I had a delightful call from my son yesterday. Nice to have him checking up on me as he exited his ski area to drive home ahead of the traffic down Little Cottonwood Canyon highway in Utah. As one might expect he is the second generation skier for our family although we all started together in 1968 at Greek Peak. As you might expect he was a fast learner along with his siblings and moved on to PSIA certification and working as an instructor. He lives the grand life of Utah skiing in his retirement!
By the time they were out of diapers his children were getting ski instruction and became expert skiers over the years. One sisters children likewise have become expert skiers. On that note in my conversation with my son I caught up on the ski journeys of some of these grandchildren. One of his daughters is now instructing weekends at Bristol Mountain. There was also exciting news of a nephew and my grandchild competing in what I would call extreme skiing taking gut wrenching lines down the mountain. Scares the pants off me to watch the videos of some of his runs. Obviously I am a proud grandparent and am delighted to hear that he placed as high as third recently. He is a big kid. Well over six feet so he has a big frame to work with but it may be a lot to move around as he negotiates some really gnarly terrain.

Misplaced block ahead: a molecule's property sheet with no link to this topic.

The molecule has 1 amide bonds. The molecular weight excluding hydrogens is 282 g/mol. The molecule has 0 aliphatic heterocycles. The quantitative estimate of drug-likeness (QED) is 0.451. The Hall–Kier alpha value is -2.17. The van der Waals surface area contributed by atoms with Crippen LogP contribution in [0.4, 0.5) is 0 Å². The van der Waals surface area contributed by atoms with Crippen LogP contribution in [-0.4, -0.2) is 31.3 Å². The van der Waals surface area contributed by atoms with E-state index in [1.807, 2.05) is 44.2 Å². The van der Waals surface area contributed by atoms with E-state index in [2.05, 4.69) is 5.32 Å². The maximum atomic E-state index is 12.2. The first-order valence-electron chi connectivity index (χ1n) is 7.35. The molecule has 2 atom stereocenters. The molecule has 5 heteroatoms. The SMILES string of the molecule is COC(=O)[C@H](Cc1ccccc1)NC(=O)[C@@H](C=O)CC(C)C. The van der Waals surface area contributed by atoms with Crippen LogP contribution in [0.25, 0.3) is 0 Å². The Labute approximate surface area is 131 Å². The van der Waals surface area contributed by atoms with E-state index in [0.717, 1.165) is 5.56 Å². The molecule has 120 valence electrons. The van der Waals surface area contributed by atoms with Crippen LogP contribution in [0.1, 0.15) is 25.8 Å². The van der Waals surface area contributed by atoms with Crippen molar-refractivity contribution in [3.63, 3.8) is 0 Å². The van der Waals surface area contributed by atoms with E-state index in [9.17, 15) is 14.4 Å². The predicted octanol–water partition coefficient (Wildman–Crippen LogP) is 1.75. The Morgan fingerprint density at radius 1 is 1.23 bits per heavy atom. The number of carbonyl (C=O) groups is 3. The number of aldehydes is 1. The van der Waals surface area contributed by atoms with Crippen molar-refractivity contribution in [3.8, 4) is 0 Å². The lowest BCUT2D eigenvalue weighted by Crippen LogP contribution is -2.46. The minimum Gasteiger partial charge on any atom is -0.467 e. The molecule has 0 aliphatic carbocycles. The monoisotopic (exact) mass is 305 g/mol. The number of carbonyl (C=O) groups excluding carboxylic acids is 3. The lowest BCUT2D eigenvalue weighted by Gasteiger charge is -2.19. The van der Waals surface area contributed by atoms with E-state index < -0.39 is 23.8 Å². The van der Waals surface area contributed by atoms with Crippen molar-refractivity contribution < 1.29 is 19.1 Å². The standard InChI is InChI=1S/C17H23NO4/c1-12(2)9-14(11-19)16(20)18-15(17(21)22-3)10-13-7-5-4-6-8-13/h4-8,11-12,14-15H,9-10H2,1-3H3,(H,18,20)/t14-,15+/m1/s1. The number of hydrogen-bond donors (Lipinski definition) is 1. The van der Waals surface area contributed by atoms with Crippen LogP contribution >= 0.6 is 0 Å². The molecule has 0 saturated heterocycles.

As the next generation moves on to marriage and family the new spouses have a lot of pressure to become skiers. So far those that are continuing to ski have had the good fortune of willing spouses prepared to pick up the sport if they have not already done so. Thus the generations continue to have a pattern to continue engagement. I do wonder if they will ever become geezer skiers!
I suspect that skiing is only one example of how families carry on certain traditions. In terms of sports it can be a variety of activities. It may be golf, tennis, running or something else. And beyond the recreational activities there can the serious endeavors of different careers. I am an engineer and have seen this career choice passed on to several of the children I have parented. A son and one daughter have already spawned three engineers. As a former college advisor I distinctly recall many of my students who decided to go to medical school came from families with generations of physicians.
I would conclude that generational influence can be both a blessing and a curse. It is a blessing when it gives opportunity but can be a curse to those who march to a different drummer. I say let everyone find their own bliss and it need not be the family tradition.